<iframe src="//www.googletagmanager.com/ns.html?id=GTM-TMFBBP" height="0" width="0" style="display:none;visibility:hidden"> How to Find Music Supervisors for Sync Licensing
Expert Music Career Advice For DIY Musicians

How to Find Music Supervisors for Sync Licensing

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Most bands and musicians wouldn't say no to a sync license. Getting your music placed in a film, TV show, or even video game is great exposure and can be a decent source of revenue. The problem is, many see sync licensing as a game of chance or something that can't really be pursued without a publisher. So in this article, we're going to focus on the first step of that problem – actually finding music supervisors.

If you want to learn more about licensing your music, check out the details on my free webinar with CD Baby's Kevin Breuner at the bottom of this post.

1. Be aware and do your research

Music supervisors aren't elusive mystical creatures – it's pretty easy to find their direct email addresses with a little digging. The first step is to simply be aware of the music that is used in TV, films, commercials, games, or wherever you want to place your music. What shows use music similar to yours? What commercials could you hear your music in?

Once you have some ideas, take a look at sites like IMDb, dig through the music department, and find the supervisor. TV series are probably the easiest place to start, as they usually need an ongoing supply of new music with the same vibe.

2. Start small

We all know that just finding a music supervisor and cold emailing them doesn't always work. Even if you do your research, write a killer email, and have the perfect song for the production, you could still hear nothing back. The fact of the matter is that music supervisors receive a lot of emails – sometimes more than a thousand a day – and when you get that many, you just can't read them all.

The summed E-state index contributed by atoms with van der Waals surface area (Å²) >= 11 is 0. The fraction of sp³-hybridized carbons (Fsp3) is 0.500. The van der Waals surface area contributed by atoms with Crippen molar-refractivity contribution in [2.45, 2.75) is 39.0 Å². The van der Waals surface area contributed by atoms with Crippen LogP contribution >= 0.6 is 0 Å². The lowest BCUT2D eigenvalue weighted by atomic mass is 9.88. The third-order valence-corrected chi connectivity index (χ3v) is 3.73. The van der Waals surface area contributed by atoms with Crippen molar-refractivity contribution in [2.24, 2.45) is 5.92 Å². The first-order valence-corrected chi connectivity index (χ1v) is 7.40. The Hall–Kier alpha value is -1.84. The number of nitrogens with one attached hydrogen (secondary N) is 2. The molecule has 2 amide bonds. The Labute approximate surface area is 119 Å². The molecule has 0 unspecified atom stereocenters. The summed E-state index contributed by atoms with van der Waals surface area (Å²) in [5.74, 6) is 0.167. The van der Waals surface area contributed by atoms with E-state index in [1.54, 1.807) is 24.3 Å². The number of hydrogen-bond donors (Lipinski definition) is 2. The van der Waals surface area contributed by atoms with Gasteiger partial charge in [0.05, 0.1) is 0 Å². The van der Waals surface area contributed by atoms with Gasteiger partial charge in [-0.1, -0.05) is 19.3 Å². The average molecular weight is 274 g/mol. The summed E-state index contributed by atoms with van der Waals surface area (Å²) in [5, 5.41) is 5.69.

Another approach is to prove that your music is licensable by starting small and working your way up. There are a lot of amateur and professional short filmmakers on YouTube, and all of them are looking for great music. Just try searching "short film" and you'll get a long list of people who you can easily contact via email, social media, or YouTube messages. Once you start getting some smaller placements, you can move up to more and more professional productions, and when you're ready for the big screen, you'll already have a sync resume.

3. Get to know the assistants

A lot of times, music supervisors won't even take unsolicited emails, but their assistants, who probably want to become supervisors themselves one day, might be willing to check out your stuff. If you can find their contact information, try to start a relationship by asking for their opinion on your music, and if they think it's good, they may hand it off to their boss.

4. Be where they're looking

Many times, music supervisors will be sent music from publishing companies, but they're music fans too and will also do their own research. Andrea Von Foerster, who has supervised for movies like Chronicle and 500 Days of Summer, uses YouTube to discover new indie bands and musicians. Ann Kline, supervisor for Shameless, a show set in Chicago, would actually call up local Chicago venues to get a vibe for what kind of indie bands were actually playing there.

With that in mind, you're probably better off working on just getting your music out there rather than sitting in your room sending hundreds of emails a day to music supervisors. Upload your songs to YouTube, get on playlists, and get out there and gig.

  

Of course, after you make the connection you still need to know how to pitch your music and much more. If you're ready to take the next step, join CD Baby's Kevin Breuner and I in a free DIY Music Licensing Workshop to learn how to break into licensing as an indie artist. We'll also be covering microsync opportunities, which are much more accessible for indie artists. So be sure to join us in the online workshop!

 

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Dave Kusek is the founder of the New Artist Model, an online music business school for independent musicians, performers, recording artists, producers, managers, and songwriters. He is also the founder of Berklee Online, co-author of The Future of Music, and a member of the team who brought midi to the market.

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